If you are reading this blog, you’ve probably heard the news of the new study released by the Internet Safety Technical Task Force – a task force charged with assessing technologies for protecting children from unwanted contact online.
The Harvard-led panel was born out of the MySpace/Internet predator battle fought last year by 49 State Attorneys General. What irks me here is not the findings (which were painfully obvious if you are remotely attuned to the overall topic), but the way in which everyone is slinging their headlines around.
The biggest news (drumroll) is that the fears of internet predators on social networking sites are largely overblown. The overblown fears are attributed to shows like “To Catch a Predator”… and the list stops there. Not one article mentions a second show… they all generalize “the media.” Well guess what, it’s the same media that is now trumpeting headlines about these fears being overblown. It’s the headline of the day – so everyone is going to use it.
What is true is that every week, somewhere in the country, numerous slimeballs are in fact arrested for trying to lure kids online. It’s not just on MySpace and Facebook – in fact, very often it’s not those sites because of the recent crackdown and the general public nature of them. Lots of predation is done on gaming sites and in chat rooms. But predation is not the focus of the study – it’s social networks and the dangers on them. Still, bottom line: don’t dismiss the threat of predators all together just because the stats are low.
The second big item in the survey was that cyberbullying is in fact a larger problem. Well, I think everyone knows that by now. I’ll continue this argument further below.
The third revelation is that age verification tools (which was the real center of the debate) are unnecessary and won’t do that good since the site is comprised of so many young people and the most prevalent attacks are from peers, not solicitations from predators. I have to agree with this.
Depending on what article you read, you will see that the researchers are really trying to put the weight of internet safety into the laps of the parents. THIS IS DEAD ON!! There is no reason for laws to be made, freedoms to be restricted and every other little stipulation and provision made when it is the parents simple and basic duty to teach their children how to live in this world and in this society. This includes not talking to strangers, not giving out personal info and PLAYING NICE.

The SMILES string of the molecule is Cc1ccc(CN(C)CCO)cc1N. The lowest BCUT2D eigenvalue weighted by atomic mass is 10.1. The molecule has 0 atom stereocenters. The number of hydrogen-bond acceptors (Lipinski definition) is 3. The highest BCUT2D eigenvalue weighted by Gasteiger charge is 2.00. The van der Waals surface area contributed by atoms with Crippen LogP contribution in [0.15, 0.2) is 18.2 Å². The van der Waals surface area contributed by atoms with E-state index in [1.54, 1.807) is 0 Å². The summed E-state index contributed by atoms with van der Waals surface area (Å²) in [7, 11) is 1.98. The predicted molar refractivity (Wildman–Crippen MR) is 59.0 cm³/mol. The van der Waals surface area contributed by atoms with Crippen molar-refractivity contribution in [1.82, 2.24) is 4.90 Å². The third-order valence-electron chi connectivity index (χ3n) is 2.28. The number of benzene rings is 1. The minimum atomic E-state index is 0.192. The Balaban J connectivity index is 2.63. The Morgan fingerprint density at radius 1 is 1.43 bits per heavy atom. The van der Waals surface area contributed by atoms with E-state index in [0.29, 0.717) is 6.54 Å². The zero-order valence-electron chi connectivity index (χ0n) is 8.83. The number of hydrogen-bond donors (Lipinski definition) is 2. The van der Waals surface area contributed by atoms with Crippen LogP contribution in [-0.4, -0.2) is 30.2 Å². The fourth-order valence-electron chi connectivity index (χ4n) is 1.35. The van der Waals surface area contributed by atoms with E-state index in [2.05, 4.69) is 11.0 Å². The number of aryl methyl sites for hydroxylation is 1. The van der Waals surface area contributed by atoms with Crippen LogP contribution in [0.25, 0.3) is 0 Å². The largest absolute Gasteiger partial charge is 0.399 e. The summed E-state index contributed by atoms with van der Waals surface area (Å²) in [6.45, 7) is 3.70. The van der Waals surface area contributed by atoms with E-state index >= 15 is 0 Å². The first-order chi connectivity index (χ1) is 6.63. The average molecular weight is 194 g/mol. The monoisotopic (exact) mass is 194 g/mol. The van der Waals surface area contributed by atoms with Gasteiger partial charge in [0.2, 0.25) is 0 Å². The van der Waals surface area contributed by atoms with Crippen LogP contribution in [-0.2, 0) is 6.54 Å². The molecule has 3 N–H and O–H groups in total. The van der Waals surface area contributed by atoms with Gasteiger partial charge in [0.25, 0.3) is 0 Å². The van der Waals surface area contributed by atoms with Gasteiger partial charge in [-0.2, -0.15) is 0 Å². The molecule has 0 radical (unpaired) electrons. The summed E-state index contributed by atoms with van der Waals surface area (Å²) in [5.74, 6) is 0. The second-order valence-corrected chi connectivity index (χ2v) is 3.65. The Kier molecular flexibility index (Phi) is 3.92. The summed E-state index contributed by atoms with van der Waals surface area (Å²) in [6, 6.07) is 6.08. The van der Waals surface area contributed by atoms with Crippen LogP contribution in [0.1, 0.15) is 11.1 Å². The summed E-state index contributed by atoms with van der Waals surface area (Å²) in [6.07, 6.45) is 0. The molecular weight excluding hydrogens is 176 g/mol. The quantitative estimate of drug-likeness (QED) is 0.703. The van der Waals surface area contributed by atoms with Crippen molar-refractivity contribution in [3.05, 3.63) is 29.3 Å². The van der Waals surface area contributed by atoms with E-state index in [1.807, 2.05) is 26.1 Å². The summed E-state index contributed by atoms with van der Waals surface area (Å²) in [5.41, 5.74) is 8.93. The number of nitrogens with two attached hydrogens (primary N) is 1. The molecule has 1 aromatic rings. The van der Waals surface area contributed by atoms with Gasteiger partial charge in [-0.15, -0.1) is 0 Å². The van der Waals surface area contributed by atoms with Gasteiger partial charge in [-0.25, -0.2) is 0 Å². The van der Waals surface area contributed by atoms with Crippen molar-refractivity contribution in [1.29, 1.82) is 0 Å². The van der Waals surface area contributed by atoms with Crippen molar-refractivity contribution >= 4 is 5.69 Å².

It is 100% the parents’ duty… not the websites’ to impose age restrictions. It’s called “saying to your child – you are not old enough to be on this site, don’t go there, please.” My parents literally didn’t let me watch PG-13 movies until I was 11 or 12 (unless they were on TV which was always edited). Parents need to start doing this at home with the internet. If you know a site is supposed to be reserved for teenagers, don’t let your 11 year old on it.
But if you decide your child is mentally old enough, fine. Just don’t let them venture blindly. Make sure they know how to stay safe online. Know what sites the go to, who they talk to, how they represent themselves and how they act towards others. It all starts at home.
I really hope this study doesn’t instill a false sense of security in parents. I hope the headlines don’t cause a bunch of parents (who already seem to care too little) heave a sigh of relief and say “oh, well good. Glad I don’t have to worry about that,” because you still do. You need to know and realize that the threats do exist – just Google for internet predators arrested and you will see for yourself – but we can all be smart enough to realize that the stats of victims are low and that kids seem to know not to talk to strangers. But there are adventure seekers that will deviate.
But that is the minority – the bigger problem is bullies.
So let’s take a step back and realize this: the same media that hyped Internet predators on social networks is now glorifying obvious results (to those of us embedded in the issue) that show the fears are overblown and that cyberbullying is a bigger issue. The predators do exist, but the threat of cyberbullying is far greater. Predators we have to hunt down and lock up. Cyberbullies live in your home. The real message here is parental involvement and awareness. Know how your child acts online towards others and how they participate in the digital world. Know where they go and who they talk to and how. You don’t have to spy and analyze, but you should simply know. Obviously, this is where our PC Pandora monitoring software comes in handy…
I firmly believe that we could take a huge step towards a ‘nicer’ internet and less bullying if every parent today just said “no more” and went back to basics with their parenting messages.
Play nice with others.